The most apparent reality when touring Europe is that some things you encounter on any given street could be extremely old.  Spaces were conceived, constructed, and brought to life before the New World was even known to exist.  Walking through the side streets of Mühldorf on our way toward the butcher shop, Andy was pointing out specific buildings and their relation to history.  One amazing place we visited during our stroll through history was the town's public library.  This was no ordinary library, since it was located within a building that had first been constructed during the Late Middle Ages.  The interior woodwork was all original, including the supporting roof trusses, which had been preserved during the building's transformation into an asset the entire community could enjoy.  It was very impressive and surreal to touch something created by guild craftsman from over 500 years ago.  The structure was first built during the first half of the 15th century and was used by the Bishops of Salzburg in Austria as a granary and storage facility for over 300 years.  In 1981 the storehouse space was converted into the town's public library known as the Stadtbücherei im Kornkasten.  The former warehouse now stores 42,000 books spread out over four floors and has over 200,000 publications checked out annually.  We explored all four floors, taking time to appreciate the merging of the historical past and modern present, contained within the same walls.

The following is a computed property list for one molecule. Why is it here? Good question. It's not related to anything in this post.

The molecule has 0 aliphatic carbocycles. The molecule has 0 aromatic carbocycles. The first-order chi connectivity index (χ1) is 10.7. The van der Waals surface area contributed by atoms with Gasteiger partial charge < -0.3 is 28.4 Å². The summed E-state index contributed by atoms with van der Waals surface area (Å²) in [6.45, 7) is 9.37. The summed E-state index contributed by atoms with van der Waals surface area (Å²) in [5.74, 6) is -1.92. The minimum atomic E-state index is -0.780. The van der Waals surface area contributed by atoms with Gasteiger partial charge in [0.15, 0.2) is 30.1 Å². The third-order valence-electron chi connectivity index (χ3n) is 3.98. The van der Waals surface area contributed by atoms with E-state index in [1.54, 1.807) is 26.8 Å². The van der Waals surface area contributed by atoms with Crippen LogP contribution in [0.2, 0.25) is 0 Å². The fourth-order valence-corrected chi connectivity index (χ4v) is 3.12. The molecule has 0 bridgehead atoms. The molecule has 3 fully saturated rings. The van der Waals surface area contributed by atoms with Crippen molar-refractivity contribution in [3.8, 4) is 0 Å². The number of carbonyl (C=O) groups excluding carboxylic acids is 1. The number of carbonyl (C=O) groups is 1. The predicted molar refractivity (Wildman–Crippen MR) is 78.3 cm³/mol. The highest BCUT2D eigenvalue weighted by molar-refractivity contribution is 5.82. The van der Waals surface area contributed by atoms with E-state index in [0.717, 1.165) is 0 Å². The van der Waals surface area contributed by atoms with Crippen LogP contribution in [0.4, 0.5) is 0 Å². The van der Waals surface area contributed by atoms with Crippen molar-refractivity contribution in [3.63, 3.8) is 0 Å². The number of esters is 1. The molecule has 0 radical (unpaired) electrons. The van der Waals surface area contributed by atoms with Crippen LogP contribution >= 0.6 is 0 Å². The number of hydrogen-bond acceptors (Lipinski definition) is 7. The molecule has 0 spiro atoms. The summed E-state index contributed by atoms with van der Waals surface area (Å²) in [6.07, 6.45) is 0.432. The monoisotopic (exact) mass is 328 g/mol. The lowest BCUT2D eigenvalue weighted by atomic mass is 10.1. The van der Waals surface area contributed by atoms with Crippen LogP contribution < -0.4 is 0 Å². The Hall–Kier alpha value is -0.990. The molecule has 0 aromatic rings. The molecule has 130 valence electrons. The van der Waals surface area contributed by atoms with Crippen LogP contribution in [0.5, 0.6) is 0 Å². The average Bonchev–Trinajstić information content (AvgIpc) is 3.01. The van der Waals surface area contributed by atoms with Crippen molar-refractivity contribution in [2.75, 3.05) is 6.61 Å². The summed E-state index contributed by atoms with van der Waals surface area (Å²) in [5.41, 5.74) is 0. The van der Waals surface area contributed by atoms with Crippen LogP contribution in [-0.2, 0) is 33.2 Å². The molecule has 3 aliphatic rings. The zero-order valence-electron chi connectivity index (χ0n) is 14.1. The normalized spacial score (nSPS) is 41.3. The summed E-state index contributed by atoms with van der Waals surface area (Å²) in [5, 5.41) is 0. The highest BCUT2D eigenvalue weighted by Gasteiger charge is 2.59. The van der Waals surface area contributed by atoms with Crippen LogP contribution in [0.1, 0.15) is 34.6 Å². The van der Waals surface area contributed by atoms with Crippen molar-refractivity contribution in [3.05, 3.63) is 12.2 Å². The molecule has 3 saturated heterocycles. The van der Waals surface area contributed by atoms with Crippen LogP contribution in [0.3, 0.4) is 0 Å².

Hohenester Metzger / Butcher Shop
We continued down the street and entered the butcher shop that was teeming with activity.  The shop reminded me of when I was a kid and my mother used to take me along during her weekly visit to Markley's Meats, a butcher shop in Brunnerville, Pennsylvania.  The Markley brothers seemed a hundred years old way back in the day but were very friendly and always greeted you with a slice of cheese or sweet bologna.  The only other employee was named Butch... You can't even make this stuff up!  Hohenester Metzger shop had cases overflowing with luncheon meats, sausages, cheeses, cured hams, and marinated steaks.  I love meat and I think they could tell I was a purebred carnivore!  I recently discovered that my great-great grandfather, Simon Binser on my father's side of the family, worked as a butcher on Lancaster Avenue in Philadelphia during the turn of the last century.  Meat is in my blood and I was drawn inside the metzger like a moth to a flame!  The lady at the counter was a little curious as to why this guy inside her shop was taking photographs and Andy explained I was visiting from America.  She instantly wanted to show off the meats of their labor, encouraging me to sample some of their creations.  I was suddenly a star but poor Wendy was completely ignored by the staff.  We later concluded that Wendy was so thin and fit, they probably assumed she must be a vegetarian and paid her no mind.  Butchers have a keen sense about such things... 

   My Grandfather Simon Binser at Far Left
Rittenhouse Brothers / Philadelphia, Pennsylvania